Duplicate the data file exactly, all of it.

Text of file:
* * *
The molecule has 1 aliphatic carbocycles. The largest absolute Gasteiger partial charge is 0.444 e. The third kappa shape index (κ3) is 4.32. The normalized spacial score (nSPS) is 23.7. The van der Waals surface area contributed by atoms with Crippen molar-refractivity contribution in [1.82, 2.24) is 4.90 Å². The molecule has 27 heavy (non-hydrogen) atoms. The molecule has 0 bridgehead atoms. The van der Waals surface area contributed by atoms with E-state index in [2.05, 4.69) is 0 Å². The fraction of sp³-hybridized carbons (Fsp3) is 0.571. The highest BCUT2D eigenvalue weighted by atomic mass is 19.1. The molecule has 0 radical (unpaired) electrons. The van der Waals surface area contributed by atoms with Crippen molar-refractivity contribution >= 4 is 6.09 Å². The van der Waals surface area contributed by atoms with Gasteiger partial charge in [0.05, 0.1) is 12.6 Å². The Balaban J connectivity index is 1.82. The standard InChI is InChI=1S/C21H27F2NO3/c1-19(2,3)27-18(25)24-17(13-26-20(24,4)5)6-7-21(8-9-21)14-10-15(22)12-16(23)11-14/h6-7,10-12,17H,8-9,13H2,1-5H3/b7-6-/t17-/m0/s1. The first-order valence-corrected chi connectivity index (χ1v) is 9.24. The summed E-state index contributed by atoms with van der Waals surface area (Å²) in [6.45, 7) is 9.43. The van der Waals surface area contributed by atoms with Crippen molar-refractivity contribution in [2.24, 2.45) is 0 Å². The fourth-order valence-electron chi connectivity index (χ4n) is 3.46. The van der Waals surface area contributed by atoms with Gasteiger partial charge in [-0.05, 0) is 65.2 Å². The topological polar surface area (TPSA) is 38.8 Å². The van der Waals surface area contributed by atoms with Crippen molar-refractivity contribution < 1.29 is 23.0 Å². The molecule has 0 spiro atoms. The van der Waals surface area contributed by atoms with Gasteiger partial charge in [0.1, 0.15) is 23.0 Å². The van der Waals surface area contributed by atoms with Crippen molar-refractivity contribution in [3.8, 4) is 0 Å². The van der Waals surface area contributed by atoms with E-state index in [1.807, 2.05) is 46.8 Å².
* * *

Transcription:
The molecule has 1 aliphatic carbocycles. The largest absolute Gasteiger partial charge is 0.444 e. The third kappa shape index (κ3) is 4.32. The normalized spacial score (nSPS) is 23.7. The van der Waals surface area contributed by atoms with Crippen molar-refractivity contribution in [1.82, 2.24) is 4.90 Å². The molecule has 27 heavy (non-hydrogen) atoms. The molecule has 0 bridgehead atoms. The van der Waals surface area contributed by atoms with E-state index in [2.05, 4.69) is 0 Å². The fraction of sp³-hybridized carbons (Fsp3) is 0.571. The highest BCUT2D eigenvalue weighted by atomic mass is 19.1. The molecule has 0 radical (unpaired) electrons. The van der Waals surface area contributed by atoms with Crippen molar-refractivity contribution >= 4 is 6.09 Å². The van der Waals surface area contributed by atoms with Gasteiger partial charge in [0.05, 0.1) is 12.6 Å². The Balaban J connectivity index is 1.82. The standard InChI is InChI=1S/C21H27F2NO3/c1-19(2,3)27-18(25)24-17(13-26-20(24,4)5)6-7-21(8-9-21)14-10-15(22)12-16(23)11-14/h6-7,10-12,17H,8-9,13H2,1-5H3/b7-6-/t17-/m0/s1. The first-order valence-corrected chi connectivity index (χ1v) is 9.24. The summed E-state index contributed by atoms with van der Waals surface area (Å²) in [6.45, 7) is 9.43. The van der Waals surface area contributed by atoms with Crippen molar-refractivity contribution in [2.24, 2.45) is 0 Å². The fourth-order valence-electron chi connectivity index (χ4n) is 3.46. The van der Waals surface area contributed by atoms with Gasteiger partial charge in [-0.05, 0) is 65.2 Å². The topological polar surface area (TPSA) is 38.8 Å². The van der Waals surface area contributed by atoms with Crippen molar-refractivity contribution < 1.29 is 23.0 Å². The molecule has 0 spiro atoms. The van der Waals surface area contributed by atoms with Gasteiger partial charge in [0.1, 0.15) is 23.0 Å². The van der Waals surface area contributed by atoms with Crippen molar-refractivity contribution in [3.8, 4) is 0 Å². The van der Waals surface area contributed by atoms with E-state index in [1.807, 2.05) is 46.8 Å².